Likewise there may be no time-differences between channels, or simple time-differences which consist of all events in one channel occurring ahead of the other channel, or there may be more complicated time differences which vary according to how far off-center the sound source was located relative to the center-line of the microphone array.

In addition to level and time differences (or the lack of them), there may be polarity differences between the two waveforms.  There could be a simple inverse polarity relationship where all the peaks in one channel correspond to troughs in the other (which is most probably a mistake, but easily fixed by inverting the polarity of one channel), or there may be more complex polarity relationship where some peaks and troughs have the same polarity and others have inverted polarity.

Now, when making a stereo recording using a pair of microphones, choice of microphone pickup pattern in combination with the microphone setup configuration is going to determine what kind of stereo differences will be present in the resulting recording.  As mentioned there may be level differences, and/or time differences, and/or polarity differences.

With complex waveforms it can be difficult to visually isolate and identify a singular sound event between both channels.  There are numerous waves superimposed upon each other which in their complex combination tend to obscure the individual waves. However, when looking at a visual representation of the stereo sound waves on the computer screen, zoomed in far enough to compare the individual peaks and troughs of the waveforms of both channels, a level difference is seen as a height difference between wave crests and troughs for the same event.  A time-difference is seen as a left-right alignment difference in the position of the wave crests and troughs (and the zero-crossing points between them) along the time-line. A polarity difference is seen as the waveform of one channel "going up" and forming a positive going voltage peak as the waveform in the other channel "goes down" forming a negative going trough in a sort of mirror-image fashion.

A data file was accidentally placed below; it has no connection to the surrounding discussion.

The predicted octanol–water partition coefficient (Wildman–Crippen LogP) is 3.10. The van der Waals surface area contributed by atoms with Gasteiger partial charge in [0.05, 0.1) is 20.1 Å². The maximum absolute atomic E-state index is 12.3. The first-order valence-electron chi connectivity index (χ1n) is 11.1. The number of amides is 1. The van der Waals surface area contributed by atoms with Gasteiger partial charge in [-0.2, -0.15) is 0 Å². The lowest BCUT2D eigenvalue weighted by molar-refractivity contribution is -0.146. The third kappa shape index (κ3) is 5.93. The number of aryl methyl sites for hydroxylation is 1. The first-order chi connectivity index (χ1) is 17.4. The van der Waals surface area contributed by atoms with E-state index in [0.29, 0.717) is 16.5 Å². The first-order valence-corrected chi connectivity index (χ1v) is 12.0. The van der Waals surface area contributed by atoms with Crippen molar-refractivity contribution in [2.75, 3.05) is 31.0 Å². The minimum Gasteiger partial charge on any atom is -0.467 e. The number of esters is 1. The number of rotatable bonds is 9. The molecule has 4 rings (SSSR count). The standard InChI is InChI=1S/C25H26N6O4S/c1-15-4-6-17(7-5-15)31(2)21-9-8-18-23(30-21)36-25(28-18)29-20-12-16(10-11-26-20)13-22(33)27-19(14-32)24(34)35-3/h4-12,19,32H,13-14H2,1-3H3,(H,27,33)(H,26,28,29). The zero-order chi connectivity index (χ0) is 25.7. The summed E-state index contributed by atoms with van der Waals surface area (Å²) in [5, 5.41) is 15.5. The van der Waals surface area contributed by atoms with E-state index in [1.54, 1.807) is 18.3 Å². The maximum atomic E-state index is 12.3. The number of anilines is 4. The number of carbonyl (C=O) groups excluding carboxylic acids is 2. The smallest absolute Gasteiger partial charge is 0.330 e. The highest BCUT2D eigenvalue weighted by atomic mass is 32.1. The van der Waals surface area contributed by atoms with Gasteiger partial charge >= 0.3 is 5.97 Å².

In all recordings, peaks and troughs featuring identical levels, identical zero-crossing times, and identical polarities or zero crossing directions correspond to sounds which will be heard as being in the center of the stereo image. 

A recording made with a coincident microphone configuration such as X/Y or Mid/Side will have a very simple timing relationship between both channels (assuming the microphones are arranged correctly so as to be closely coincident) which remains the same across all frequencies - that is, there should be no timing differences between the two channels at all.  All waveform peaks and troughs in both channels should cross the zero-voltage line simultaneously.  Only the level of the peaks and troughs should vary, and in some cases the polarity or vector direction of the wave will vary (that is, whether it's going up and forming a peak or going down and forming a trough).  Sounds which will be heard as coming from either side of center correspond to waveforms which peak higher in one channel than the other.